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Rashie Hill
  Rashie Hill CR


Most of this route is a “there and back” run around Rashie Hill along seldom travelled forest roads.

Leaving the car park near the Stronachy Road, pass through the opening in the gate climbing gently as you go. The top of the climb is marked by a small loch, which in summer may be nothing more than a mucky puddle. After the loch you will descend quickly around the sweeping bend to come to another gate at the entrance to Rashie Hill Plantation. Pass through the gate and turn left, the gradient increases and the road surface may be slimy with moss.

The forest road makes another fork, here a choice has to be made. Going left (or straight on) the road continues to climb to around 400 m mark, going this way will give you a long descent for the remainder of the run back to the fork. Going right, the gradient is not so steep though the climbing is longer and the descent back is a great deal faster! Either ways take care, these roads are seldom travelled and can be slimy in wet weather. From the fork return down hill to the gate at the entrance to Rashie Hill plantation.

The right hand road at the entrance to Rashie Hill Plantation leads past the abandoned farm buildings of Rashie Hill Farm and ends at a dead end. There is a way through into Dunning Glen which may mean pushing or carrying your bike for a short distance before joining a long forgotten forest trail leading to a forest road into Dunning Glen. The trees at the end of the forest road have been recently felled, either look out for the old fire break (shown as a dotted line on the map) or follow the burn down from the dead end for a short distance, until you see a small burn joining from the left. There should be a long forgotten forest trail running westwards along this burn which will link onto a forest road. On meeting the forest road, head to the left going uphill to a junction and a steep descent into Dunning Glen.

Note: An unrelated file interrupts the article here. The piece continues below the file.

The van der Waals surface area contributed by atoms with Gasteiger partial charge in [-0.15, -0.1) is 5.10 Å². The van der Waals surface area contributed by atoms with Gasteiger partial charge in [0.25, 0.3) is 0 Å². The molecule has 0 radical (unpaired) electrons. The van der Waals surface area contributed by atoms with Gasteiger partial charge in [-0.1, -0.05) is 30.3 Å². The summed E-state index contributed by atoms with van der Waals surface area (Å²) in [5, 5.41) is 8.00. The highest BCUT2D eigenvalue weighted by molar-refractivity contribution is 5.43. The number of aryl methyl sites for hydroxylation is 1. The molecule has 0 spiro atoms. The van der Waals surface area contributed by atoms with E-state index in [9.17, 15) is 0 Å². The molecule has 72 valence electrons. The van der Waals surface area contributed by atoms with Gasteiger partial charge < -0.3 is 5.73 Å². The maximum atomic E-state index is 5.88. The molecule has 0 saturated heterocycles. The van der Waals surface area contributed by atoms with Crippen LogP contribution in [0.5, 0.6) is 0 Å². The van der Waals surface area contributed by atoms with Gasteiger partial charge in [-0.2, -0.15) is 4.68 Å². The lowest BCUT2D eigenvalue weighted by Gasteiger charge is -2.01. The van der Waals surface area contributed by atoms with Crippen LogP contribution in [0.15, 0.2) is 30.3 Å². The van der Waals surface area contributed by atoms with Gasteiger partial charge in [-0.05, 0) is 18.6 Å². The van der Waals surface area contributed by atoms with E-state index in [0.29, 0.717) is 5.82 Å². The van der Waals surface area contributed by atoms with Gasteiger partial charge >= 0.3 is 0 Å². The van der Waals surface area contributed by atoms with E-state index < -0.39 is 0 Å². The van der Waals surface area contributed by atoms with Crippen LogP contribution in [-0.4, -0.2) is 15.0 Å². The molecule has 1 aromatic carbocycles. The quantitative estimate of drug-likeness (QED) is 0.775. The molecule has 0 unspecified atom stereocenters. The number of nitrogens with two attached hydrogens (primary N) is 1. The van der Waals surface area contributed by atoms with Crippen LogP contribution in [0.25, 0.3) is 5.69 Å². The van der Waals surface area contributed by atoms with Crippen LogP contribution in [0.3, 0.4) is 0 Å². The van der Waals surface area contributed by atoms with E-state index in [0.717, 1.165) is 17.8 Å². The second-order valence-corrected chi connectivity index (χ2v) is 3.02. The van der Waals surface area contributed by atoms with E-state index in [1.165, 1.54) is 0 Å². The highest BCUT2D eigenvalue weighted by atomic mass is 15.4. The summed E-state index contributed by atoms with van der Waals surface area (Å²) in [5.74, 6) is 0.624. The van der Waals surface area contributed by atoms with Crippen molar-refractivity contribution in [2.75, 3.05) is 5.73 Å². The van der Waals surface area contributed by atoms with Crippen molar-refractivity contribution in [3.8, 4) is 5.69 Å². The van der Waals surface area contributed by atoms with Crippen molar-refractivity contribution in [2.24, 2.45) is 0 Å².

At the younger plantation, path “3” offers a steep and difficult climb with a grassy descent back to the forest road along path “2” or continuing north-eastwards along path “1” to the forest road. Heading in the reverse direction would give difficult and strenuous cycling. There is a good view to the north and east from the view point from path “3,” giving a good excuse to have a rest if nothing else.

The remaining paths are not suitable for cycling.


From the car park, the first path is path “5” which descends past a small abandoned quarry and a clump of mature Scots Pines to a gate alongside the Path of Condie Road. There may be a path westwards which may link onto another plantation to the north.

Path “4” seems to be there, but was not surveyed, it possibly links onto the newer plantation to the north.

Path “6” is not worth the effort, it starts off fine, degenerating into an uneven descent to join path “7.”

Path “7” is the longest, going over a small bridge and a rough path to the top of Slungie Hill. The way markers then seem to disappear leaving you in limbo. The path may head west to loop around Slungie Hill. I cannot advise continuing northwards towards path “1” as it is over difficult walking terrain.

Global Positioning System data